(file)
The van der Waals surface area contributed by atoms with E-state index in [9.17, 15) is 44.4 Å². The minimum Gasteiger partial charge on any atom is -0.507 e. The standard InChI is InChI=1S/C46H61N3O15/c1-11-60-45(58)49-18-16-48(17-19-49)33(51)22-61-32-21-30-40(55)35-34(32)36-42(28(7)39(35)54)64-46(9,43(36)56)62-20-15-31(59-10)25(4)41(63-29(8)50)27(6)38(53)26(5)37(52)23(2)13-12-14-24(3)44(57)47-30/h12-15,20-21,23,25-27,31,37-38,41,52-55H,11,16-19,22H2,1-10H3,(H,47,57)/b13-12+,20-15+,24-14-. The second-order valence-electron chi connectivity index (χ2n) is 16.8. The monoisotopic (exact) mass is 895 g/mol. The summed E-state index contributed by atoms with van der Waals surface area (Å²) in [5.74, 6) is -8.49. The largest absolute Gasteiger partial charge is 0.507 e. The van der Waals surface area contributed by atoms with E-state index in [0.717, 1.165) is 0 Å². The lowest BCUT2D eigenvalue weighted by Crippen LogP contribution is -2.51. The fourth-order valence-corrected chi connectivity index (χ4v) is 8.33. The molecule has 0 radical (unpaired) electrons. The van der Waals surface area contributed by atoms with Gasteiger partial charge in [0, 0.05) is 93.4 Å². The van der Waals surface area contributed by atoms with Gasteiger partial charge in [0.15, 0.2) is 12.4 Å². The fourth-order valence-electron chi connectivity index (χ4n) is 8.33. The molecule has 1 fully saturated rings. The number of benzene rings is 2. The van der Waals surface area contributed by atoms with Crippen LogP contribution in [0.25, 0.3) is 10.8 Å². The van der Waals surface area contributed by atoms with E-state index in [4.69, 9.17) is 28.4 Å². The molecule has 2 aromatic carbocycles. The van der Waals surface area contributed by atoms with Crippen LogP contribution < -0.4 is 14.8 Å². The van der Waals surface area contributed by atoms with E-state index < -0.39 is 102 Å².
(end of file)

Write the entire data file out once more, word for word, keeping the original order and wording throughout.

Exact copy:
The van der Waals surface area contributed by atoms with E-state index in [9.17, 15) is 44.4 Å². The minimum Gasteiger partial charge on any atom is -0.507 e. The standard InChI is InChI=1S/C46H61N3O15/c1-11-60-45(58)49-18-16-48(17-19-49)33(51)22-61-32-21-30-40(55)35-34(32)36-42(28(7)39(35)54)64-46(9,43(36)56)62-20-15-31(59-10)25(4)41(63-29(8)50)27(6)38(53)26(5)37(52)23(2)13-12-14-24(3)44(57)47-30/h12-15,20-21,23,25-27,31,37-38,41,52-55H,11,16-19,22H2,1-10H3,(H,47,57)/b13-12+,20-15+,24-14-. The second-order valence-electron chi connectivity index (χ2n) is 16.8. The monoisotopic (exact) mass is 895 g/mol. The summed E-state index contributed by atoms with van der Waals surface area (Å²) in [5.74, 6) is -8.49. The largest absolute Gasteiger partial charge is 0.507 e. The van der Waals surface area contributed by atoms with E-state index in [0.717, 1.165) is 0 Å². The lowest BCUT2D eigenvalue weighted by Crippen LogP contribution is -2.51. The fourth-order valence-corrected chi connectivity index (χ4v) is 8.33. The molecule has 0 radical (unpaired) electrons. The van der Waals surface area contributed by atoms with Gasteiger partial charge in [0, 0.05) is 93.4 Å². The van der Waals surface area contributed by atoms with Gasteiger partial charge in [0.15, 0.2) is 12.4 Å². The fourth-order valence-electron chi connectivity index (χ4n) is 8.33. The molecule has 1 fully saturated rings. The number of benzene rings is 2. The van der Waals surface area contributed by atoms with Crippen LogP contribution in [0.25, 0.3) is 10.8 Å². The van der Waals surface area contributed by atoms with E-state index in [4.69, 9.17) is 28.4 Å². The molecule has 2 aromatic carbocycles. The van der Waals surface area contributed by atoms with Crippen LogP contribution < -0.4 is 14.8 Å². The van der Waals surface area contributed by atoms with E-state index < -0.39 is 102 Å².